On 19 March 1979 the NYT published an article under the headline “Gulf Pact Set With Scallop”.
The first paragraph stated:
“The Gulf Oil Corporation said it had reached an agreement with Scallop Nuclear Inc., a unit of the Royal Dutch/Shell Group, under which the uranium supply and light water reactor fuel fabrication activities of the General Atomic Company would be operated for the account and benefit of Gulf Oil. Gulf and Scallop jointly own General Atomic.”
The following are extracts from a NYT article from 3 September 1980 under the headline “United Nuclear Wins Court Round”:
The New Mexico Supreme Court has upheld a lower court decision voiding any obligation by the United Nuclear Corporation to deliver nearly $1 billion worth of uranium to the General Atomic Company.
The case – the largest in the history of the state – arose out of agreements in the early 1970’s that called for U.N.C. to deliver 27 million pounds of uranium to General Atomic, which is a joint venture of the Gulf Oil Corporation and the Royal Dutch/Shell Group. Arguing that General Atomic was part of an international cartel that was trying to corner the uranium market, U.N.C. sued to have those contracts overturned. In 1978, a New Mexico state court rendered a default judgment against General Atomic on the ground that the company refused to supply certain information during the discovery process.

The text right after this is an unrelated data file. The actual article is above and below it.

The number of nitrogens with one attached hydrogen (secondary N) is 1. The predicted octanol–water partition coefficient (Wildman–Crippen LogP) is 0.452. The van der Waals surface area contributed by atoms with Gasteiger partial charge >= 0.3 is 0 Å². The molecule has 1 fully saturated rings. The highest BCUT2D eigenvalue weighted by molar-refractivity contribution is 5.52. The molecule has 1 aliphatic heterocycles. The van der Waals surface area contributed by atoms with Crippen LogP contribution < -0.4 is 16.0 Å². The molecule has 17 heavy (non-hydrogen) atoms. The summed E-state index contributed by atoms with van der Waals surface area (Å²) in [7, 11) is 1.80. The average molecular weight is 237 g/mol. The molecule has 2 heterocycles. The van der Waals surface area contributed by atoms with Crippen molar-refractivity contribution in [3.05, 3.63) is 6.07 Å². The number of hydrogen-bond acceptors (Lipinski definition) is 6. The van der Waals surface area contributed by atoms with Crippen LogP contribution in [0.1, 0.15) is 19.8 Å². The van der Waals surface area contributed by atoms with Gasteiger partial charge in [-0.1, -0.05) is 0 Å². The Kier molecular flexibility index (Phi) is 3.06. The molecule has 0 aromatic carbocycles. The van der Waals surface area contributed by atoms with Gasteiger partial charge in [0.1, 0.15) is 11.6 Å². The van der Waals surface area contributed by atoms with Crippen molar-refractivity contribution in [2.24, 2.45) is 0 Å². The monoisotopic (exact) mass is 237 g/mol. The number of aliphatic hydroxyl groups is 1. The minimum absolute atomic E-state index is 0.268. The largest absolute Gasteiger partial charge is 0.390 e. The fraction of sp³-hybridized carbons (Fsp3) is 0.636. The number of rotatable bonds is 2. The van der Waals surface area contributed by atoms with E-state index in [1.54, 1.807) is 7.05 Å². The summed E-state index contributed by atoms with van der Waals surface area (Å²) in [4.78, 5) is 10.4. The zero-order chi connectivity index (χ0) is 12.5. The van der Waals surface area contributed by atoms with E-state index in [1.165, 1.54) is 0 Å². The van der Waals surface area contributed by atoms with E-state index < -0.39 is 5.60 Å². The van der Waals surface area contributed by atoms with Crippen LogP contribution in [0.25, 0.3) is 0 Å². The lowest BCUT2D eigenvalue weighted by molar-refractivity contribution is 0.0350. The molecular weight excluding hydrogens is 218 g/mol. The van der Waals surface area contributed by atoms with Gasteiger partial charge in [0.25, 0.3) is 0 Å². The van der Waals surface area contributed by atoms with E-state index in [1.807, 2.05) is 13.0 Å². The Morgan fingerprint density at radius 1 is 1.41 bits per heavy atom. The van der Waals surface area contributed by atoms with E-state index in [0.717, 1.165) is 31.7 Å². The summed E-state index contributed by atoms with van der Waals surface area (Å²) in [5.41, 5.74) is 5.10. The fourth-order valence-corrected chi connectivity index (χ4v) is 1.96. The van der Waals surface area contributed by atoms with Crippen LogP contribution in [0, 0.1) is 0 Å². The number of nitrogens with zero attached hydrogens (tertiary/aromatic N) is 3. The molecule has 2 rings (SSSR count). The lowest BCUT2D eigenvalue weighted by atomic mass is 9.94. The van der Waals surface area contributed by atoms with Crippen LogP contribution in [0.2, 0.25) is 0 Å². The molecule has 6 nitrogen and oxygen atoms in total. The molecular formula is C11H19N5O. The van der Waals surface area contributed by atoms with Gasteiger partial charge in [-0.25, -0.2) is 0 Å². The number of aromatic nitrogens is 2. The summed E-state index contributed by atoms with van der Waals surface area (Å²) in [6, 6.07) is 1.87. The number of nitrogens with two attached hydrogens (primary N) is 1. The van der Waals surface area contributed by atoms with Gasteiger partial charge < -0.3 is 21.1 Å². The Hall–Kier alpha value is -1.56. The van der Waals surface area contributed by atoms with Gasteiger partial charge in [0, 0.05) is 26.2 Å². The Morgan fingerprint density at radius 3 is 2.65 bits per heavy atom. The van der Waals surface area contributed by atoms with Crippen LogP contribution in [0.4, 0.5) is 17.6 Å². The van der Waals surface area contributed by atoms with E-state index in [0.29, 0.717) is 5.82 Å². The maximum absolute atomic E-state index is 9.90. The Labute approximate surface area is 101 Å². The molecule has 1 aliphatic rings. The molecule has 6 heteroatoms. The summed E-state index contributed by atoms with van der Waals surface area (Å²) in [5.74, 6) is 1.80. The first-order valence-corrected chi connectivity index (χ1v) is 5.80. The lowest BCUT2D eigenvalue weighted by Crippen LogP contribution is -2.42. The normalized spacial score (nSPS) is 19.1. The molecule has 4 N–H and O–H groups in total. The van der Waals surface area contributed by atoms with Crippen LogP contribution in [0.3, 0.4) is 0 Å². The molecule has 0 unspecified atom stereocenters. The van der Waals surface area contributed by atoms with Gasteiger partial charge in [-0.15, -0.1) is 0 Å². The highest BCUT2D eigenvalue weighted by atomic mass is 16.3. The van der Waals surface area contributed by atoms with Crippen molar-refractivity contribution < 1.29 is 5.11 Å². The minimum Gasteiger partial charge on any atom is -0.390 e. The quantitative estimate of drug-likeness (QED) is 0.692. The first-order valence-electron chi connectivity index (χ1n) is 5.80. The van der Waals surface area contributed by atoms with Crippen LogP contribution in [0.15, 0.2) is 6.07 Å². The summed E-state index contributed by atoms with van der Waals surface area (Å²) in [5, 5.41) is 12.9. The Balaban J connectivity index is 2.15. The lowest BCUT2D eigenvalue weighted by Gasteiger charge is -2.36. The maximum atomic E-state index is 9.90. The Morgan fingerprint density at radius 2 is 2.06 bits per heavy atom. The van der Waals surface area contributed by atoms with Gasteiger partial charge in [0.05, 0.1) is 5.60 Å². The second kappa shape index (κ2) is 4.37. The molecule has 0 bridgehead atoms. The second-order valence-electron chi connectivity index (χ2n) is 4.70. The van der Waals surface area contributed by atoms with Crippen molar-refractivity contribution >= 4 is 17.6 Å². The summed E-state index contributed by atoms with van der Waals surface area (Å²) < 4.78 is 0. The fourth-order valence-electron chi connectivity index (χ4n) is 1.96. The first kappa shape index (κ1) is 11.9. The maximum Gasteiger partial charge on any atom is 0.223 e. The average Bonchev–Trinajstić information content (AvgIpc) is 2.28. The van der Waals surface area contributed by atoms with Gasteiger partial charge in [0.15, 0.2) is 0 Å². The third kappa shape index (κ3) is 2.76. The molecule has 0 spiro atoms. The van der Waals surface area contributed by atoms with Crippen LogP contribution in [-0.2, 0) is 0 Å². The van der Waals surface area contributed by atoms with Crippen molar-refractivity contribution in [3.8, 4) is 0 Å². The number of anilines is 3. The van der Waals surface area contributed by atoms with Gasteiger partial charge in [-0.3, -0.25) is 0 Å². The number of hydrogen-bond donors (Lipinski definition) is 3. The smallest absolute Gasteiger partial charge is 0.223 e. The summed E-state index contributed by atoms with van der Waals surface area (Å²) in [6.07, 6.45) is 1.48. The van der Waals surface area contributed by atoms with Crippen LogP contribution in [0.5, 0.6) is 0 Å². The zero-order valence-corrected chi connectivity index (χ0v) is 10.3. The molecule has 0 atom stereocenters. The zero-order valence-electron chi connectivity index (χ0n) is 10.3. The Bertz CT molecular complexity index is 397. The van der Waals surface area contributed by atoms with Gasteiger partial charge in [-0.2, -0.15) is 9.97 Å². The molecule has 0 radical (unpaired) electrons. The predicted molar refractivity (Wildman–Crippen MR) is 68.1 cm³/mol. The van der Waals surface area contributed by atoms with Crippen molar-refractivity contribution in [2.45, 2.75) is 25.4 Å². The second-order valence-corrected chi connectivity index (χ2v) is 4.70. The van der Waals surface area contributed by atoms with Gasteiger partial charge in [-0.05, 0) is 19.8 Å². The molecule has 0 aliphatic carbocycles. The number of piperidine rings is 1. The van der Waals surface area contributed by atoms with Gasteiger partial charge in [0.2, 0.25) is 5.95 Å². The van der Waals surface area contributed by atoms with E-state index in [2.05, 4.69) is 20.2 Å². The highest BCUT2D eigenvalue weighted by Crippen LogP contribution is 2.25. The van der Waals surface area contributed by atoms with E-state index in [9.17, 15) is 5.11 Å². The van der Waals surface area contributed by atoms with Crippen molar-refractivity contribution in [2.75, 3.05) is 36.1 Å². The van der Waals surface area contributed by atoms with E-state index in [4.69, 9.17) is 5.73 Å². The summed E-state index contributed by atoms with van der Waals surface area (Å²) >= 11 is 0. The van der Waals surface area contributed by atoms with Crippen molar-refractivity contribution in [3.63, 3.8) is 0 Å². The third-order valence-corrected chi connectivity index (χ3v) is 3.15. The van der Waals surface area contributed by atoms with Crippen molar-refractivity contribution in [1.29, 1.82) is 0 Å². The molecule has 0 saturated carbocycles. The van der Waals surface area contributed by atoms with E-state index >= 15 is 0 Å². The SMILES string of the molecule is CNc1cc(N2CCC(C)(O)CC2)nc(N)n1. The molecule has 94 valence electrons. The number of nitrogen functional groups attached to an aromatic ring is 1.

On 22 December 1981 the NYT article “Gulf to Obtain General Atomic” announced that Gulf Oil Corporation would become the full owner of the General Atomic Company, a partnership of Gulf and Royal Dutch/Shell Group’s Scallop Nuclear Inc., under a tentative agreement between the partners. The article reported that Gulf would take over Scallop’s high temperature, gas-cooled reactor program, its fusion program and the special products division.
On 8 May 1981, a NYT article reported the settlement of a uranium contract lawsuit between Exxon Corporation and Gulf Oil Corporation relating to the alleged uranium cartel. The price of the uranium was “revised” as part of the settlement.
“Gulf later assigned the contract to the General Atomic Company, a partnership of Gulf and Scallop Nuclear, which was to receive the uranium.”
“Litigation began in early 1978, when Exxon declared the agreement null and void because of Gulf’s alleged participation in an international uranium cartel, Exxon said.